February 2, 2019
by Bailey Meadows
It was June 26, 2015.
The NHL’s 30 teams were getting set for arguably the most important day of the year; draft day.
On the concourse of the BB&T Center in Sunrise, Florida, NY Islanders scout Rob Ward was talking to an old friend when he was approached by a familiar face.
It was Matthew Barzal.
“Hey,” he began with a sly grin. “You gotta tell me if I passed that test.”
It was a reference to a personality profile Rob had done with Barzal a few months earlier.
Ward was one of many scouts to watch Barzal during his time with the Seattle Thunderbirds, and the personality profile was a simple way to learn a bit more about his off-ice tendencies.
Of course, there was no pass or fail. But it was a moment which showcased Barzal’s fun and easy-going personality.
“You’d better get back to your seat,” Ward quipped back. “You won’t be in it for very long.”
Barzal and Ward went their separate ways, though they would see each other again shortly.
The Islanders didn’t have any picks in the first two rounds, but that was about to change.
Within the hour, the New York Islanders had swung a trade with the Edmonton Oilers, sending Griffin Reinhart (the Islander’s 4th overall pick in 2012) for the 16th and 33rd selections in the 2015 Draft.
The rest is history.
Scouting Barzal was how Ward was introduced to the Coquitlam native, but their relationship didn’t end when he got drafted.
In fact, it got even stronger.
“He’s like family to me now.” Ward says of the 21-year-old NHL star.
The two still keep it contact regularly to this day. Barzal even goes out to shoot pucks with Ward’s son from time to time.
The connection between the two is how Ward got introduced to Burnaby Winter Club, where he currently serves as the club’s president.
Barzal of course, played minor hockey through Bantam division at BWC before going on to play in the Major Midget League and the Western Hockey League.
Ward joined BWC’s Board of Directors nearly two years ago, but quickly got even more involved. This season, Ward is President of the Board.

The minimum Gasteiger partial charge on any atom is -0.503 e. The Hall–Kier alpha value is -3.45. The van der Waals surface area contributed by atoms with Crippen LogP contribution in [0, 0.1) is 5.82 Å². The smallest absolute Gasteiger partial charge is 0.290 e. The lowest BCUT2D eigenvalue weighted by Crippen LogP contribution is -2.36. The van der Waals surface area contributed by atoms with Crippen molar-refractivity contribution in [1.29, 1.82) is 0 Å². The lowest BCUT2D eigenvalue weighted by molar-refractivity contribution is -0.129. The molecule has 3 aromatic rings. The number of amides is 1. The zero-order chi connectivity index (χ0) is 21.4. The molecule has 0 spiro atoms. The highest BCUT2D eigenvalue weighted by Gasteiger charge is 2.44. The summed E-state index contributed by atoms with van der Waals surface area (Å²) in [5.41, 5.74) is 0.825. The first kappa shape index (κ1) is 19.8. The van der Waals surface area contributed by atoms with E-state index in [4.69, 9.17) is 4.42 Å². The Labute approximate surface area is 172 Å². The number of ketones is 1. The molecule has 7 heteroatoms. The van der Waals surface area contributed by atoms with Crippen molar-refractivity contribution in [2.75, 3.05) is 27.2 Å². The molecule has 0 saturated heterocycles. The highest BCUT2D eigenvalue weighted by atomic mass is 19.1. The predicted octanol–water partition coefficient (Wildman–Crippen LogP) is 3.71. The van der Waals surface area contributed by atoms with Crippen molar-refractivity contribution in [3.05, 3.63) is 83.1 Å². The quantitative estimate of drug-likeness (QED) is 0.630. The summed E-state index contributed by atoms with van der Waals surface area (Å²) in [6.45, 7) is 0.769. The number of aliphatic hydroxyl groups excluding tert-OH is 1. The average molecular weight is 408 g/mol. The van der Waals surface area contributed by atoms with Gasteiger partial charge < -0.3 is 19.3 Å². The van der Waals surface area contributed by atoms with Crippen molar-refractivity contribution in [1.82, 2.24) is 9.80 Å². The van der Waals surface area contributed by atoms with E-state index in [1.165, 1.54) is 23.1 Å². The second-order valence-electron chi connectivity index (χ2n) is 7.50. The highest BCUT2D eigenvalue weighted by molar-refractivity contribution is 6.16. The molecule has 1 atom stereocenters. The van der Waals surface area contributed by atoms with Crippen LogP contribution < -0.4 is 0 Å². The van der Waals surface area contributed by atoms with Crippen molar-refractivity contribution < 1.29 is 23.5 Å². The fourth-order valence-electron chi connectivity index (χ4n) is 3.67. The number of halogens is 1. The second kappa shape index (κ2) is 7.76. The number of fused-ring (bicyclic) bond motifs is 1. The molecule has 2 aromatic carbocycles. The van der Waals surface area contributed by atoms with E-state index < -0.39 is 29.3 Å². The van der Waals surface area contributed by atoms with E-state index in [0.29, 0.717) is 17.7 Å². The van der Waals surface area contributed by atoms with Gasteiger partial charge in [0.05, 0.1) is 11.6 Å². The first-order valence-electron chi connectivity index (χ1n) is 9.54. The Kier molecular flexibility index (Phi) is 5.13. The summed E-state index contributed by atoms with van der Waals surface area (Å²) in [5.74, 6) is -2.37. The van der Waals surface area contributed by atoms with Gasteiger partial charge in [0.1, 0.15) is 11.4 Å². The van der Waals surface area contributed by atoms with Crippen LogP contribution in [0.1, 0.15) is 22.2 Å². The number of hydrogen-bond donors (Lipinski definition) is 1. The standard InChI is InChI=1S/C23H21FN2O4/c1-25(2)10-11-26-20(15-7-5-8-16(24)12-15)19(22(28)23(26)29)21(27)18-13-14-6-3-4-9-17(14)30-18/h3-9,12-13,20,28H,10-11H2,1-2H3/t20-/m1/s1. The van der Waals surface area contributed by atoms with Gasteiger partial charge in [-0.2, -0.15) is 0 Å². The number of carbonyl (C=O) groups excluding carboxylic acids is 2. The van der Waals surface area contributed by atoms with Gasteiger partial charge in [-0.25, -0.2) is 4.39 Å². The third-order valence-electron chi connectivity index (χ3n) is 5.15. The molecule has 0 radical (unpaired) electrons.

It’s a role Ward is committed to making a difference in, citing his own terrific minor hockey experience during hard times as a kid as part of his motivation.
“The team and the families that I was with really wrapped their arms around me and got me through [the hard times] with hockey.” said Ward. “So I always think about that with regards to the experience I want these kids to have at our club.”
“We’re trying to give the place a face lift.”
Among the focuses the group has is to increase fundraising efforts to revamp some of the club’s facilities.
“We’re working hard at fundraising because, BWC has always been about the hockey and that’s great.” Ward said. “The focus on the ice is obviously the most important. We’re just trying to make the off-ice experience a little bit better.”
One part of that fundraising is the upcoming gala, set to take place at Grand Villa Casino in Burnaby on Friday, February 8th.
“One thing that’s really neat about the gala is the club has never really had a formal alumni committee,” said Ward. “So we’ve formed an alumni committee and a lot of the members who haven’t been around the club very much are now all sort of starting to come back.”
It’s the first of what will likely be many fundraising efforts to come. Ward mentioned the possibility of a celebrity golf tournament as well, with the goal being the same – raise funds to help make BWC the best it can be.
“We’re working very hard to improve this facility to match the quality of the hockey that’s produced,” Ward said. “We’re trying to really give the place a facelift.”
“It’s a great choice for families.”
Another reason for Ward’s optimism is the increase in options kids have when choosing how to go about their development. While it used to be a foregone conclusion for many of the top kids to play in the BCMML, recent years has seen an increase of quality in the academy teams as more families are choosing to go that route.
“It’s all good hockey, and that’s the biggest thing,” Ward said. “If kids are playing good hockey, they’re going to get better, and they’re going to get noticed.”
But, Ward continued, there are some good advantages to the academy route.
“It’s a great choice for families because the kids are home for dinner every night. Their schedule is really well-established, they have a routine for their schooling, and they don’t play hockey unless their grades are good.”
Ward is optimistic about the future of BWC and is excited to start making changes to the club. That will include things like upgraded dressing rooms and new windows.
“There’s a real legacy of excellence of hockey here.” Ward said. “We want the experience around BWC to be as good off the ice as it is on the ice.”